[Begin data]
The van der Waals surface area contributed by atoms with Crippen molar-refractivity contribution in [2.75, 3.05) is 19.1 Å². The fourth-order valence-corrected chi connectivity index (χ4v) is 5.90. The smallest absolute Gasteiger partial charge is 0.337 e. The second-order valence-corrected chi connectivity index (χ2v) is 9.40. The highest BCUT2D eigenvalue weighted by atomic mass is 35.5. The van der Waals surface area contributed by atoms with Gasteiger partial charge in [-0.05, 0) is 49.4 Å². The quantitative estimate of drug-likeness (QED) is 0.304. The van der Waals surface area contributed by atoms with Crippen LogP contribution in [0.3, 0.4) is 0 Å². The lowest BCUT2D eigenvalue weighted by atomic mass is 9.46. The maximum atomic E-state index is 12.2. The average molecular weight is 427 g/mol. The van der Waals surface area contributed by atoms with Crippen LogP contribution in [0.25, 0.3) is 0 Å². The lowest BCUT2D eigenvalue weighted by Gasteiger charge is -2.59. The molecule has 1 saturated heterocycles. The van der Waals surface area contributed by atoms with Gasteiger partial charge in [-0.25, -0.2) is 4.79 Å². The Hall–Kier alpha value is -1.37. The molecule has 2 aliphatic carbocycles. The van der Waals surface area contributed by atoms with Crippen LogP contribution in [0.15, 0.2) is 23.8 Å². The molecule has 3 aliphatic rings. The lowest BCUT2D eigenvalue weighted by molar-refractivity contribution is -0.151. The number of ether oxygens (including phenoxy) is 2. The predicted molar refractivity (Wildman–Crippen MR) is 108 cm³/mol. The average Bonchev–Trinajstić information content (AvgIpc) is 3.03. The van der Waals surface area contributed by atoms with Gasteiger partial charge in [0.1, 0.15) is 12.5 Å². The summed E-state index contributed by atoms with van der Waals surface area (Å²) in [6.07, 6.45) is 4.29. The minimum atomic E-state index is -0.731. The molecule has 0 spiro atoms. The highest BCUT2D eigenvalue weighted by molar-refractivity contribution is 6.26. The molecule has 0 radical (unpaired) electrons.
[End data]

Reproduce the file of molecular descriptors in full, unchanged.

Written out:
The van der Waals surface area contributed by atoms with Crippen molar-refractivity contribution in [2.75, 3.05) is 19.1 Å². The fourth-order valence-corrected chi connectivity index (χ4v) is 5.90. The smallest absolute Gasteiger partial charge is 0.337 e. The second-order valence-corrected chi connectivity index (χ2v) is 9.40. The highest BCUT2D eigenvalue weighted by atomic mass is 35.5. The van der Waals surface area contributed by atoms with Gasteiger partial charge in [-0.05, 0) is 49.4 Å². The quantitative estimate of drug-likeness (QED) is 0.304. The van der Waals surface area contributed by atoms with Crippen LogP contribution in [0.3, 0.4) is 0 Å². The lowest BCUT2D eigenvalue weighted by atomic mass is 9.46. The maximum atomic E-state index is 12.2. The average molecular weight is 427 g/mol. The van der Waals surface area contributed by atoms with Crippen LogP contribution in [0.25, 0.3) is 0 Å². The lowest BCUT2D eigenvalue weighted by Gasteiger charge is -2.59. The molecule has 1 saturated heterocycles. The van der Waals surface area contributed by atoms with Gasteiger partial charge in [-0.25, -0.2) is 4.79 Å². The Hall–Kier alpha value is -1.37. The molecule has 2 aliphatic carbocycles. The van der Waals surface area contributed by atoms with Crippen LogP contribution in [0.15, 0.2) is 23.8 Å². The molecule has 3 aliphatic rings. The lowest BCUT2D eigenvalue weighted by molar-refractivity contribution is -0.151. The number of ether oxygens (including phenoxy) is 2. The predicted molar refractivity (Wildman–Crippen MR) is 108 cm³/mol. The average Bonchev–Trinajstić information content (AvgIpc) is 3.03. The van der Waals surface area contributed by atoms with Gasteiger partial charge in [0.1, 0.15) is 12.5 Å². The summed E-state index contributed by atoms with van der Waals surface area (Å²) in [6.07, 6.45) is 4.29. The minimum atomic E-state index is -0.731. The molecule has 0 spiro atoms. The highest BCUT2D eigenvalue weighted by molar-refractivity contribution is 6.26. The molecule has 0 radical (unpaired) electrons.